Male Olympians are daring to bare it all in risqué outfits to win gold after the contest was engulfed in a row about female competitor’s attire.
Earlier this month, the Norwegian beach handball team were fined 1,500 euros ($1,764) for wearing shorts, rather than bikini bottoms, at a European championship match in Bulgaria.
And on Sunday, the German women’s gymnastics team decided to wear full-body suits at the Games instead of gymnastics leotards, to counter what they said was the sexualisation of their sport and to promote freedom of choice, encouraging women to wear what makes them feel comfortable.
The row led the official Olympic broadcaster to vow not to sexualise female athletes by focusing on their bodies.
However male athletes, including Britain’s diving heroes Tom Daley and Matty Lee and Norwegian triathlete Kristian Blummenfelt, appear unperturbed about wearing tight uniforms and stripping off for the contest.
Male Olympians are daring to bare it all in risqué outfits to win gold after the contest was engulfed in a row about female competitor’s attire (pictured, British diver Tom Daley in miniscule bikini style briefs)
Ahead of the competition, Grant Holloway donned a playful pair of short-shorts in the first round of the Men’s 110 Meters Hurdles at the 2020 U.S. Olympic Track & Field Team Trials (left). And Norway’s men’s triathlon hero Kristian Blummenfelt didn’t let a bizarre wardrobe malfunction which revealed his entire body and black boxer shorts stop his superb dash to glory this week (right)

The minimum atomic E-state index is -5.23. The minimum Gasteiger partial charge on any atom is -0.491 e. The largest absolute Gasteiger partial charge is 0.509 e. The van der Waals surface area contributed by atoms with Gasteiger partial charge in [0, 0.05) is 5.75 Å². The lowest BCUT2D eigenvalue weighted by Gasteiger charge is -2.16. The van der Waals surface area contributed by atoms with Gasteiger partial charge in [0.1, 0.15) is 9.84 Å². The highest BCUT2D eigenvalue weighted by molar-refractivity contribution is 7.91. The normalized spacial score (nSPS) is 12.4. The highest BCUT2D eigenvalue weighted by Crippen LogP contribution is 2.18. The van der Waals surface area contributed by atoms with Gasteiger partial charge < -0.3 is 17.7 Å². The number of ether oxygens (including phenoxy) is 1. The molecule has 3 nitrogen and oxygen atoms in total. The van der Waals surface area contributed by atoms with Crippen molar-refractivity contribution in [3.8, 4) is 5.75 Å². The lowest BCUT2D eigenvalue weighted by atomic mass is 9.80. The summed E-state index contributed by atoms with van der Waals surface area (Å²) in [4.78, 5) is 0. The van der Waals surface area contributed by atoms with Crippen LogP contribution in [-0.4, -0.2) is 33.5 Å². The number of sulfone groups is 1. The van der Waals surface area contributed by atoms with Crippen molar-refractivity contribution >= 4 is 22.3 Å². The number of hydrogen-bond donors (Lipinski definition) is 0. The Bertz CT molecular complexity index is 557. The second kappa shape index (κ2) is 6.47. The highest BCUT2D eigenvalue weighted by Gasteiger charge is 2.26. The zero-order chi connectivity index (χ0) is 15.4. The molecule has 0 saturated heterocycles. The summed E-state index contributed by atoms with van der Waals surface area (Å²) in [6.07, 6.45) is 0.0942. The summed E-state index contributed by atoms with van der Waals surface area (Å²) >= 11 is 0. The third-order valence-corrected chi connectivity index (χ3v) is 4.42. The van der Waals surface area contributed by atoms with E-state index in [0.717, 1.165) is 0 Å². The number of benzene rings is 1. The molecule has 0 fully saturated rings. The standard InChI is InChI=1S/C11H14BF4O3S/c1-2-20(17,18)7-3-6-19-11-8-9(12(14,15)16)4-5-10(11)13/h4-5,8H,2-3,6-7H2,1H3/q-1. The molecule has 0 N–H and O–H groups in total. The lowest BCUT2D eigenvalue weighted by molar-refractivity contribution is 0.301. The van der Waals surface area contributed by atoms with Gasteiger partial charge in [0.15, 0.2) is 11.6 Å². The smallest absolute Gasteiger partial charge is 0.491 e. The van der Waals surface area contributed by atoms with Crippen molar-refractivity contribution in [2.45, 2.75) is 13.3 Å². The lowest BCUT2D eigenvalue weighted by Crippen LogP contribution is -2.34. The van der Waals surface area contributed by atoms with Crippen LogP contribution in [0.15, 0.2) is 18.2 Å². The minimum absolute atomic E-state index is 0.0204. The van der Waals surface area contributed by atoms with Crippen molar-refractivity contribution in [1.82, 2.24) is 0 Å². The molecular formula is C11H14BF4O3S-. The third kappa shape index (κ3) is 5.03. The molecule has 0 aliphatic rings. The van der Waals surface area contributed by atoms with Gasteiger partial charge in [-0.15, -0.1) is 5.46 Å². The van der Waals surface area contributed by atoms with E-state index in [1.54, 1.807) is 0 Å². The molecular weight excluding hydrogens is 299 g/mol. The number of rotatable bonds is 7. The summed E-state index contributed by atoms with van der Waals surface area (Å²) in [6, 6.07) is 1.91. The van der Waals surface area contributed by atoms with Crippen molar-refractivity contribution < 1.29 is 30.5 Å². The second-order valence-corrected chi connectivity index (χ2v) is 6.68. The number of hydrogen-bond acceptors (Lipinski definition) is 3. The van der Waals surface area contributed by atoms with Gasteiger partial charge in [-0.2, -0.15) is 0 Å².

Male rowers wear tight bodysuits to compete in the Olympics (pictured, Damir Martin of Croatia competes during Men’s Single Sculls Heat of the rowing event of the Tokyo 2020 Olympics)
Ahead of the competition, Grant Holloway donned a playful pair of short-shorts in the first round of the Men’s 110 Meters Hurdles at the 2020 U.S. Olympic Track & Field Team Trials.
And Norway’s men’s triathlon hero Kristian Blummenfelt didn’t let a bizarre wardrobe malfunction which revealed his entire body and black boxer shorts stop his superb dash to glory this week.
Blummenfelt took the gold medal in Tokyo after a punishing contest, which saw him fall through the finishing tape after one hour 45 minutes and four seconds.
His display left viewers in awe, especially after his jaw-dropping breakaway late on in the scorching, stifling heat, but his uniform has also rightly been questioned.
Male Olympians who compete in the swimming pool often wear skimpy outfits (pictured, : Team Australia players celebrate during the Men’s Preliminary Round Group B match between Australia and Croatia on day four of the Tokyo 2020 Olympic Games)
British divers Tom Daley and Matty Lee wore tight navy briefs which left little to the imagination for the Men’s Synchronised 10m Platform Final this week
Piers Morgan was among those to notice the hypocrisy with regard to male’s outfits in the pool, jokingly demanding Matty Lee and Tom Daley wear ‘full body unitards’ to compete
After the gruelling swimming leg, Blummenfelt was left drenched in water and sweat for the rest of the event, and his all-white suit suddenly became see through.
That meant his black trunks were visible, a sight that left social media users bemused and sparked them to take aim at its designers in comical fashion.
According to one account, the commentary during the triathlon joked that the person in charge of putting together the kit ‘needs to be sacked’.